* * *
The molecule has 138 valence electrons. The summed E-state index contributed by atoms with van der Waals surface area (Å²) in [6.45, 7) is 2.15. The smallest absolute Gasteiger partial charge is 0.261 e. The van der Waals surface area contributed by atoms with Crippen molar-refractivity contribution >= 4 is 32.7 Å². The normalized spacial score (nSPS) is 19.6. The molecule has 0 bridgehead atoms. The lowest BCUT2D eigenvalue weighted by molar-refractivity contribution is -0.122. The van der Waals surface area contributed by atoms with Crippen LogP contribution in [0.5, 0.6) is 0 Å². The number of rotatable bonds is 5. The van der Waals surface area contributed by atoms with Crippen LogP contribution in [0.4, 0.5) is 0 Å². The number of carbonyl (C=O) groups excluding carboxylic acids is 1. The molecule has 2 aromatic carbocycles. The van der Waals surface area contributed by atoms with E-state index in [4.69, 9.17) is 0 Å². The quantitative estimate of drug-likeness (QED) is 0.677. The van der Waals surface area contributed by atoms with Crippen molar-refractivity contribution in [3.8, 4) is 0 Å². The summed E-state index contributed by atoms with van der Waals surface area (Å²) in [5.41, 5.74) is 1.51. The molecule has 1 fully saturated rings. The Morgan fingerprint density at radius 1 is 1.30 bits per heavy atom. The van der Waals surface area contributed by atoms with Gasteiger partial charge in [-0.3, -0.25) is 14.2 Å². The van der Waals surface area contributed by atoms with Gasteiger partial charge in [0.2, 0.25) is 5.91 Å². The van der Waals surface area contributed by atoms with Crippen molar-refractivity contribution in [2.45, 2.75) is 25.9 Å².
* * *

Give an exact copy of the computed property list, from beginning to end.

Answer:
The molecule has 138 valence electrons. The summed E-state index contributed by atoms with van der Waals surface area (Å²) in [6.45, 7) is 2.15. The smallest absolute Gasteiger partial charge is 0.261 e. The van der Waals surface area contributed by atoms with Crippen molar-refractivity contribution >= 4 is 32.7 Å². The normalized spacial score (nSPS) is 19.6. The molecule has 0 bridgehead atoms. The lowest BCUT2D eigenvalue weighted by molar-refractivity contribution is -0.122. The van der Waals surface area contributed by atoms with Crippen LogP contribution in [0.5, 0.6) is 0 Å². The number of rotatable bonds is 5. The van der Waals surface area contributed by atoms with Crippen LogP contribution in [0.4, 0.5) is 0 Å². The number of carbonyl (C=O) groups excluding carboxylic acids is 1. The molecule has 2 aromatic carbocycles. The van der Waals surface area contributed by atoms with E-state index in [4.69, 9.17) is 0 Å². The quantitative estimate of drug-likeness (QED) is 0.677. The van der Waals surface area contributed by atoms with Crippen molar-refractivity contribution in [3.8, 4) is 0 Å². The summed E-state index contributed by atoms with van der Waals surface area (Å²) in [5.41, 5.74) is 1.51. The molecule has 1 fully saturated rings. The Morgan fingerprint density at radius 1 is 1.30 bits per heavy atom. The van der Waals surface area contributed by atoms with Gasteiger partial charge in [-0.3, -0.25) is 14.2 Å². The van der Waals surface area contributed by atoms with Gasteiger partial charge in [0.2, 0.25) is 5.91 Å². The van der Waals surface area contributed by atoms with Crippen molar-refractivity contribution in [2.45, 2.75) is 25.9 Å².